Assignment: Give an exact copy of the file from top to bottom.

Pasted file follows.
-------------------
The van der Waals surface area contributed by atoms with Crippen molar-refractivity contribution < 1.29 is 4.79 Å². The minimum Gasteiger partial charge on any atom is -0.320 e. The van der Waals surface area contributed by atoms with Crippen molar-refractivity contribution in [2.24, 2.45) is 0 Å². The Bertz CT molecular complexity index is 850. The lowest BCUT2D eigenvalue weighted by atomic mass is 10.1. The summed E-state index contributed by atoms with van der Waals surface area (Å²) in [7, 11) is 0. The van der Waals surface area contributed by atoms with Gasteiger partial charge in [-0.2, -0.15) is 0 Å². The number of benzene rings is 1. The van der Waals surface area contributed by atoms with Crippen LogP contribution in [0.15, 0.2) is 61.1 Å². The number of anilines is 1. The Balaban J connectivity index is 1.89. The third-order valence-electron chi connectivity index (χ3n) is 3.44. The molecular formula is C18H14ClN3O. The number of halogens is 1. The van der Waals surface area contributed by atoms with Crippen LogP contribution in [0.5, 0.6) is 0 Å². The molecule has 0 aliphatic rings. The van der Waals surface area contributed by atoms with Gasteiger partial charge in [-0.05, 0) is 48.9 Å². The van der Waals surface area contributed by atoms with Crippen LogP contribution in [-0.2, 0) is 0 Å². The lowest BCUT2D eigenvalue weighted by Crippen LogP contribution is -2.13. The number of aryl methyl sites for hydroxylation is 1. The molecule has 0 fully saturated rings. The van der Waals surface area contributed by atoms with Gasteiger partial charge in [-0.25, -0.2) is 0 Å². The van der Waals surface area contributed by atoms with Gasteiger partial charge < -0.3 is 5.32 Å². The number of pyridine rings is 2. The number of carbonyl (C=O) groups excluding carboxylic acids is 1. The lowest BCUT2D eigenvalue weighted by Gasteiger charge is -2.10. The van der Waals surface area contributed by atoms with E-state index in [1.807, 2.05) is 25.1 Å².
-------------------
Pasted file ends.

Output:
The van der Waals surface area contributed by atoms with Crippen molar-refractivity contribution < 1.29 is 4.79 Å². The minimum Gasteiger partial charge on any atom is -0.320 e. The van der Waals surface area contributed by atoms with Crippen molar-refractivity contribution in [2.24, 2.45) is 0 Å². The Bertz CT molecular complexity index is 850. The lowest BCUT2D eigenvalue weighted by atomic mass is 10.1. The summed E-state index contributed by atoms with van der Waals surface area (Å²) in [7, 11) is 0. The van der Waals surface area contributed by atoms with Gasteiger partial charge in [-0.2, -0.15) is 0 Å². The number of benzene rings is 1. The van der Waals surface area contributed by atoms with Crippen LogP contribution in [0.15, 0.2) is 61.1 Å². The number of anilines is 1. The Balaban J connectivity index is 1.89. The third-order valence-electron chi connectivity index (χ3n) is 3.44. The molecular formula is C18H14ClN3O. The number of halogens is 1. The van der Waals surface area contributed by atoms with Crippen LogP contribution in [0.5, 0.6) is 0 Å². The molecule has 0 aliphatic rings. The van der Waals surface area contributed by atoms with Gasteiger partial charge in [-0.05, 0) is 48.9 Å². The van der Waals surface area contributed by atoms with Crippen LogP contribution in [-0.2, 0) is 0 Å². The lowest BCUT2D eigenvalue weighted by Crippen LogP contribution is -2.13. The number of aryl methyl sites for hydroxylation is 1. The molecule has 0 fully saturated rings. The van der Waals surface area contributed by atoms with Gasteiger partial charge in [-0.25, -0.2) is 0 Å². The van der Waals surface area contributed by atoms with Gasteiger partial charge < -0.3 is 5.32 Å². The number of pyridine rings is 2. The number of carbonyl (C=O) groups excluding carboxylic acids is 1. The lowest BCUT2D eigenvalue weighted by Gasteiger charge is -2.10. The van der Waals surface area contributed by atoms with E-state index in [1.807, 2.05) is 25.1 Å².